We made the lower of the two summits where we had stopped the last time we attempted the ascent. The main summit was straight ahead.



Another steep climb with some scrambling, and we reached the summit.

Looking back along the path:


The views were exceptional, even on a grey day



It was only midday, so we decided to continue onwards to the next fell – Maiden Moor


An easier climb than Catbells, the path being a little more gradual and less scrambling. It’s a broad moor rather than a rocky peak so there is no clearly defined summit. But we stopped for a bite to eat at the cairn which probably marks the highest point



Looking back to Catbells


After a short stop we decided to head towards the next visible high point, Blea Crag



This isn’t counted as a “proper” fell in it’s own right, but part of High Spy. But it’s a great viewpoint with vistas along the Borrowdale valley and he high peaks.




Unfortunately mist was rolling in


so we decided we’d turn back towards Derwent Water.


We descended via the steep path from Hause Gate, the Col between Maiden Moor and Catbells, and then followed the wooded lake shore to Hawse End to catch the launch back to Keswick



Walla Crag

We arrived in Keswick a little before midday. As we had tickets for the theatre and had a table booked at Morrell’s restaurant for a pre-theatre meal and needed to check into our B and B   before then, we decided to start our break with a modest walk up Walla Crag.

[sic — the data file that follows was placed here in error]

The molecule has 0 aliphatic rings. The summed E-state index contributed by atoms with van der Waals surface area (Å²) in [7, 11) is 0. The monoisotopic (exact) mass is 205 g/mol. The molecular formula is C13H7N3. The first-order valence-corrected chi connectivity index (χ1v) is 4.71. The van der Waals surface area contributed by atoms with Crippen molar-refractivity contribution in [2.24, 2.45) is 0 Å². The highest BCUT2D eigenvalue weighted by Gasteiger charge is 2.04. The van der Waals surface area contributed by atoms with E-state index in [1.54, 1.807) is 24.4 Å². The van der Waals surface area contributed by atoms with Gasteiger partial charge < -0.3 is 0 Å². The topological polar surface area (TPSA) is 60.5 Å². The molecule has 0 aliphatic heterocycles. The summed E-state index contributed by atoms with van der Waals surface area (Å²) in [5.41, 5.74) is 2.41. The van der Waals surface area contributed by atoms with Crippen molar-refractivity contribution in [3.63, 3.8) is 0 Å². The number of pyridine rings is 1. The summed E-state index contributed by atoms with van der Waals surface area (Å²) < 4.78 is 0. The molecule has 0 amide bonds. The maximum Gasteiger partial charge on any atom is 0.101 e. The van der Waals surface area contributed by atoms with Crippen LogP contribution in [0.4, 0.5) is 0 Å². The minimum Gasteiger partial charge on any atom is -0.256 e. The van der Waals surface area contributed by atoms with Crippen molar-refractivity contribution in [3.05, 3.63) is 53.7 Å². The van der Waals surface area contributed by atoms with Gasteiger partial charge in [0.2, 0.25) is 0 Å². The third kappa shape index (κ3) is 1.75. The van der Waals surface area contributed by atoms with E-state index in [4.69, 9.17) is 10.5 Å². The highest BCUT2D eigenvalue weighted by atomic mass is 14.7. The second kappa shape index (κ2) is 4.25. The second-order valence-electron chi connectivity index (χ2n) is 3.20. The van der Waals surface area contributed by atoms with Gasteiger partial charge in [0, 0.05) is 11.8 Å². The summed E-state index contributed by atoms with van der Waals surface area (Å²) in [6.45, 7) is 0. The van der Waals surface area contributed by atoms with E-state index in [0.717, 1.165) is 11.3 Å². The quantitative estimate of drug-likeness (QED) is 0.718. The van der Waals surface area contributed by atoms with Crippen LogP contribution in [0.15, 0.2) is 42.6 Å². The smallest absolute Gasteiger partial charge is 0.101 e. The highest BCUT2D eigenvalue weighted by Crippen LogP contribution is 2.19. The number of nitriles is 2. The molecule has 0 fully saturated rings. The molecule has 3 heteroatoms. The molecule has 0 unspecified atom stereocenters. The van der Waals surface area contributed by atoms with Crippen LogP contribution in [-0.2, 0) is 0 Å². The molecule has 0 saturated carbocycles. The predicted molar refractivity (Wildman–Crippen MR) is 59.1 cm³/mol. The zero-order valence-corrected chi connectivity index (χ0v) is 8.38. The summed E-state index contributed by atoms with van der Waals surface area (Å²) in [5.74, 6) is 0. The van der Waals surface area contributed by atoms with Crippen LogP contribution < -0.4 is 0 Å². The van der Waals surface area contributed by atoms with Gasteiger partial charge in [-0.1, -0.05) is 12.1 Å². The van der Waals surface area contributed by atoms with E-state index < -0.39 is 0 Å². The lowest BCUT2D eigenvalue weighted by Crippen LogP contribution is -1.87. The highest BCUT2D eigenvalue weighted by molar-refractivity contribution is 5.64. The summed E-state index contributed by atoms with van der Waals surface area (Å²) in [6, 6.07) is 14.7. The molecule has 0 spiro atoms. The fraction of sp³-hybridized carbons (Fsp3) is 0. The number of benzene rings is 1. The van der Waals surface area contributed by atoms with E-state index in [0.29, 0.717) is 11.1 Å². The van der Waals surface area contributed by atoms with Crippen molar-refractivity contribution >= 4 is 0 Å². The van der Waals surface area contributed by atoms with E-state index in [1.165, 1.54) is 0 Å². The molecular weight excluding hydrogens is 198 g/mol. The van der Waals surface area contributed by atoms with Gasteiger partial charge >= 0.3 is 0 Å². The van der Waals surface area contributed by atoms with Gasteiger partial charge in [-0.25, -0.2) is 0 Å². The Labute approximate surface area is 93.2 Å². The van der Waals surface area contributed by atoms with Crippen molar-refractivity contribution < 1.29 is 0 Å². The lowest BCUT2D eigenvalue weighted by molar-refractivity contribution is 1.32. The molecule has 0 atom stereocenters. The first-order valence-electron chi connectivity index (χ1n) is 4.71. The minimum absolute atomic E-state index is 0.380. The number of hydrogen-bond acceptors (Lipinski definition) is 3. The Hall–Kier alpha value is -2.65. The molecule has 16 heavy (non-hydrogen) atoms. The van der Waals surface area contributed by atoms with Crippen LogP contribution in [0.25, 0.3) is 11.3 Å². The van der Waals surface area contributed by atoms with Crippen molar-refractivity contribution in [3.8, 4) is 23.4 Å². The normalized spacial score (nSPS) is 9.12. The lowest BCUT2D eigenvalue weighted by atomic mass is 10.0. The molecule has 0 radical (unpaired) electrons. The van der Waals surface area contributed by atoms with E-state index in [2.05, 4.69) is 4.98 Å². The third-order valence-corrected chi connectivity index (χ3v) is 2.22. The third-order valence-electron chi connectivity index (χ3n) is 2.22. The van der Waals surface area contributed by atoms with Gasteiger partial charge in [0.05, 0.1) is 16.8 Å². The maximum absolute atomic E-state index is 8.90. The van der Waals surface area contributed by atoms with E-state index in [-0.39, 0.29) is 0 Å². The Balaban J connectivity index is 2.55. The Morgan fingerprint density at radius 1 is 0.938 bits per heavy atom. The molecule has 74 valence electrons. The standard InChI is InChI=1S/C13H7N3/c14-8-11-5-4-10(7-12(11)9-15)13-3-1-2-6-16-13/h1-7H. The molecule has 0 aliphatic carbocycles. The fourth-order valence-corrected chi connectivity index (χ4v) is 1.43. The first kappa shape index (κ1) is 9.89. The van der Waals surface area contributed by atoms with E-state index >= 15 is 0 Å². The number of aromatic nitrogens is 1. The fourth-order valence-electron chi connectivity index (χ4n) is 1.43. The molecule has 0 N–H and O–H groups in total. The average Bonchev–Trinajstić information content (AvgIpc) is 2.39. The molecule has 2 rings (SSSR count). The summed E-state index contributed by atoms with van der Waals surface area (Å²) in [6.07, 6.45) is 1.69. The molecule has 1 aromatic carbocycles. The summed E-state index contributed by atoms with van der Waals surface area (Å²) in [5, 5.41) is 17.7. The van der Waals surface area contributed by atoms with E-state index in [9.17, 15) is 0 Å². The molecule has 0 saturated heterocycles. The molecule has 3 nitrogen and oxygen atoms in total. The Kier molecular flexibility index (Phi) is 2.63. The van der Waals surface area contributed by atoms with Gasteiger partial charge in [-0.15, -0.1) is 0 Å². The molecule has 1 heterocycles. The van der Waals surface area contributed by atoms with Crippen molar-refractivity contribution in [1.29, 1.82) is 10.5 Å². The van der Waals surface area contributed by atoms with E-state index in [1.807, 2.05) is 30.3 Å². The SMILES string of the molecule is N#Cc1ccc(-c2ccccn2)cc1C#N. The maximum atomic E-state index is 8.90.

We set out from the car park by Derwent Water, cutting through town and then down Springs Road toward the woods and the path towards the fells.


Climbing up the fell, views of the surrounding countryside opened up.

Looking back towards Keswick with Skiddaw towering over the town


On reaching the summit there were great views over the lake towards Cat Bells and the mountains on the far side of Newlands Valley


The Summit of Bleaberry Fell, about a mile away, looked tempting


but time was limited so we made our way down towards the lake shore


descending via the very steep path down Cat Gill



Reaching the lake shore there were great views over to Cat Bells and down Borrowdale to the high fells

We followed the footpath along the lake back towards  Keswick.

We cam across this sculpture on the lake shore in Calfclose bay. The Centenay Stone is a work by Peter Randall-Page, created from a large boulder of local Borrowdale volcanic rock which was split and carved by the artist to commemorate the National Trust’s centenary in 1995.




We continued back down the shore to the car park, stopping to look back down the lake.DSC07255